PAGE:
December 2013

Gavin Pickin

Git for Dummies - More about GitIgnore and Cleaner Alternatives

Source Control

After yesterdays post on 'Git for Dummies - Using GITIGNORE files to exclude certain files and folders', we got some great feedback from Jim and Peter, which you can read here. Today, we'll talk about their feedback, and explore a little more into GitIgnore and Cleaner Alternatives to the .gitignore file.

If you're new to the series, don't feel like you missed out, you can still go back and read some of the previous posts, where we covered the basics, and we're now getting into more nitty gritty. 

Why you should use Source Control, Not Using Source Control, amazingly you're not aloneInstalling Git on WindowsInstalling Git on Mac OSXInstalling Git on LinuxYour First RepoSetting up your first Remote Repo on BitbucketCreating your SSH Keys for BitbucketHow to set your Default Name and Email in Git, Converting a Project into a Git RepoPushing Code from Dev to Production with Git, and yesterday... Using GitIgnore to exclude and certain files and folders.

To save you some time jumping back to the last post here, I'll just post Jim and Peter's comments here, and we can build on that.

Jim Priest said

Great post. From what I understand you can also have a 'global' ignore file which impacts any git project you interact with.

For example I use Sublime and don't necessarily want my Sublime project files going in the repo. So instead of adding that to each and every project I add it to my global ignore file and don't have to worry about it again.

And Peter followed up with

Having .gitignore files everywhere is ugly.

As Jim says, put globally ignored/excluded files (like .project files) in the global location (located with "git config --global core.excludesfile"), then any project-specific ones go to "{project}/.git/info/exclude" file and it's all out of the way.

I responded on the last post, in short, incase someone reads that article, doesn't want to chase this one down, but I'll go into a lot more detail in this post.

First of all, thanks for the feedback, its nice to have people chipping in, it makes it better for everyone, and we can all learn, especially me. This blog project is to help me share the info I learn along the way, but a way to chronicle my journey so I have a reference for the future too… so all the feedback is great.

Secondly, they are both right. This series, is named Git for Dummies for a reason, I'm trying to make each post very simple (or as best I can), and sometimes I do go into every detail, and yesterdays post was a prime example. I intended to go into more detail in future posts, but while we're on topic, and we have feedback, I'll do that now.

So first… both Jim and Peter referred to a global setting. Peter stated that with the following command, you can ask git where your global excludes file is.

$ git config --global core.excludesfile

In my case, the response looks like this (I am on Mac OSX)


This file allows you to have one great big gitignore file essentially, which allows you to blanket ignore files for every project on your machine. A perfect example, for someone like myself, being on Mac OSX, there are lots of OS files that I don't want included in any of my projects. For example, this might be what I would have in my Global Ignore file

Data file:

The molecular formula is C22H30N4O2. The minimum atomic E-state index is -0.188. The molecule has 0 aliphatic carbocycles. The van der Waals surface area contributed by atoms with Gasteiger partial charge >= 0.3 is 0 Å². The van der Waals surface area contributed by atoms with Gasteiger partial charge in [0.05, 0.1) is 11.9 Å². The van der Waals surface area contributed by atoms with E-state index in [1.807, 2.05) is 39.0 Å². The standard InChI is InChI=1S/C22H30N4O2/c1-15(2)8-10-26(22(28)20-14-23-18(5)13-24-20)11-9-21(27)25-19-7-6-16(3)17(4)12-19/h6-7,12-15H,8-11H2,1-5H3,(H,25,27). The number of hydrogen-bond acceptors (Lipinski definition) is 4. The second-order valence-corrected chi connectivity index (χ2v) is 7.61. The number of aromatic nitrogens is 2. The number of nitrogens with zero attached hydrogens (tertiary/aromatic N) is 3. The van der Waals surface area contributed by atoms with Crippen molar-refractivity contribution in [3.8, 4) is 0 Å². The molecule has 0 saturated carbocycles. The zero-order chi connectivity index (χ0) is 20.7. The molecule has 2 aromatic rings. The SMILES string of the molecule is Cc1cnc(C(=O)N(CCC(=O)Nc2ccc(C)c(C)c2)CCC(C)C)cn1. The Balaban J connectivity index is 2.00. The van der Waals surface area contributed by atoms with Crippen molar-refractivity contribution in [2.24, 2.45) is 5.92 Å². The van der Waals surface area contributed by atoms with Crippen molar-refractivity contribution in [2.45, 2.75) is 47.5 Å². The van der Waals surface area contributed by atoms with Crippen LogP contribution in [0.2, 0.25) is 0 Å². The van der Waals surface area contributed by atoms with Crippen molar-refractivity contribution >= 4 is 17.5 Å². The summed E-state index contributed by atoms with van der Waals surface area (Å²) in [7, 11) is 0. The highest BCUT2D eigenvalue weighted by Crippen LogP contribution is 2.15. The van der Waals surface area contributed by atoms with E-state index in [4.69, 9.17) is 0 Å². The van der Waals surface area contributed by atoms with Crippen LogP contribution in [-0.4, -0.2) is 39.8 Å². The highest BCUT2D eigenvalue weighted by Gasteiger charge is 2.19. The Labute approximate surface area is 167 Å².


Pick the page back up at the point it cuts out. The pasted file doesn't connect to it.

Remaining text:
Another option Peter mentioned was a project ignore file. This is obviously useful for ignoring all the files you want to in a particular project, but not affect every repo on your system. This file is located in the .git/info folder, and the file is called "exclude". 


There are a couple of benefits of using these global files

1 - There are not a million .gitignore files everywhere (slight exaggeration of course)

2 - You can have very specific settings for your system, but does not affect every other clone / copy of this repo

There are always pros and cons, and if you read those, you might think of one con right away… number 2 allows you to have very specific settings for your system that does not affect every other clone / copy, which obviously, sometimes you want to make sure that every clone / copy have the same ignore files… especially to remove tmp files, and log files that are normally generated. Its nice to be able to clone a project, and not have to worry about updating your global for a set of rules, that everyone else has in their globals.

So should you use global or local files? 

As always, the answer is, it depends… it depends on the need of the project, and why you are ignoring these files… if you are the only person using a particular editor, that would be an ideal situation for you having your own global or project ignores.

Github has some great resources, and if you want to learn more about ignoring, you can read their article here

In that article, they even mention that to make life easier, they have a special Github repo, for common .gitignore files, based on OS, project / languages including ActionScript, C, C++ CFWheels, Drupal, and Editors including Dreamweaver, Emacs, NotepadPP and a whole lot more.
You can see that repo here 
If you're feeling a little Open Sourcey, you can even commit back some improvements to the repo… share and share alike.

For the full manual page for Git Ignore, you can find all the nuts and bolts here… including the use of * and ** and what the difference is.

Thanks again Jim and Peter for your feedback, and hope these extra details fill in the gaps.
Thanks everyone for reading, and check back soon for more Git for Dummies

See you soon


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